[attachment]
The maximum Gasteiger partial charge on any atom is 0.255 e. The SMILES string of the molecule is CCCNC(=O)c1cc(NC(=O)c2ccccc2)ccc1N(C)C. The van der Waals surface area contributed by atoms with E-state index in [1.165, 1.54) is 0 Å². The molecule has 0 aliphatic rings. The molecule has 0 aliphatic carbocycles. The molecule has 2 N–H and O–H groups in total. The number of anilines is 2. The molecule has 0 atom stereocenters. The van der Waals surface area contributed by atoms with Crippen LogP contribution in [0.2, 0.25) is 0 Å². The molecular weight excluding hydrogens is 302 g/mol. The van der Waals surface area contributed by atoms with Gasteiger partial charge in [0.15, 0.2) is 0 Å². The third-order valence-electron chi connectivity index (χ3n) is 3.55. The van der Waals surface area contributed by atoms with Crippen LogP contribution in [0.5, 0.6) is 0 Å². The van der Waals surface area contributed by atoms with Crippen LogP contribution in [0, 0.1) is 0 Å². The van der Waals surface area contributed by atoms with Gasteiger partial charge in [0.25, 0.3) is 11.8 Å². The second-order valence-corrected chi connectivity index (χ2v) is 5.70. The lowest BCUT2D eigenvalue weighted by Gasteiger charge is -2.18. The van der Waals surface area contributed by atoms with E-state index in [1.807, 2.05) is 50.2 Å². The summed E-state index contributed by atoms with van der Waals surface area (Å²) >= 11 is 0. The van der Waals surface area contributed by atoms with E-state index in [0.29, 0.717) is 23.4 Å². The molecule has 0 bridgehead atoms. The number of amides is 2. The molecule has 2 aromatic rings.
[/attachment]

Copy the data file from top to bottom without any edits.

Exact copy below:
The maximum Gasteiger partial charge on any atom is 0.255 e. The SMILES string of the molecule is CCCNC(=O)c1cc(NC(=O)c2ccccc2)ccc1N(C)C. The van der Waals surface area contributed by atoms with E-state index in [1.165, 1.54) is 0 Å². The molecule has 0 aliphatic rings. The molecule has 0 aliphatic carbocycles. The molecule has 2 N–H and O–H groups in total. The number of anilines is 2. The molecule has 0 atom stereocenters. The van der Waals surface area contributed by atoms with Crippen LogP contribution in [0.2, 0.25) is 0 Å². The molecular weight excluding hydrogens is 302 g/mol. The van der Waals surface area contributed by atoms with Gasteiger partial charge in [0.15, 0.2) is 0 Å². The third-order valence-electron chi connectivity index (χ3n) is 3.55. The van der Waals surface area contributed by atoms with Crippen LogP contribution in [0.5, 0.6) is 0 Å². The van der Waals surface area contributed by atoms with Crippen LogP contribution in [0, 0.1) is 0 Å². The van der Waals surface area contributed by atoms with Gasteiger partial charge in [0.25, 0.3) is 11.8 Å². The second-order valence-corrected chi connectivity index (χ2v) is 5.70. The lowest BCUT2D eigenvalue weighted by Gasteiger charge is -2.18. The van der Waals surface area contributed by atoms with E-state index in [1.807, 2.05) is 50.2 Å². The summed E-state index contributed by atoms with van der Waals surface area (Å²) >= 11 is 0. The van der Waals surface area contributed by atoms with E-state index in [0.29, 0.717) is 23.4 Å². The molecule has 0 bridgehead atoms. The number of amides is 2. The molecule has 2 aromatic rings.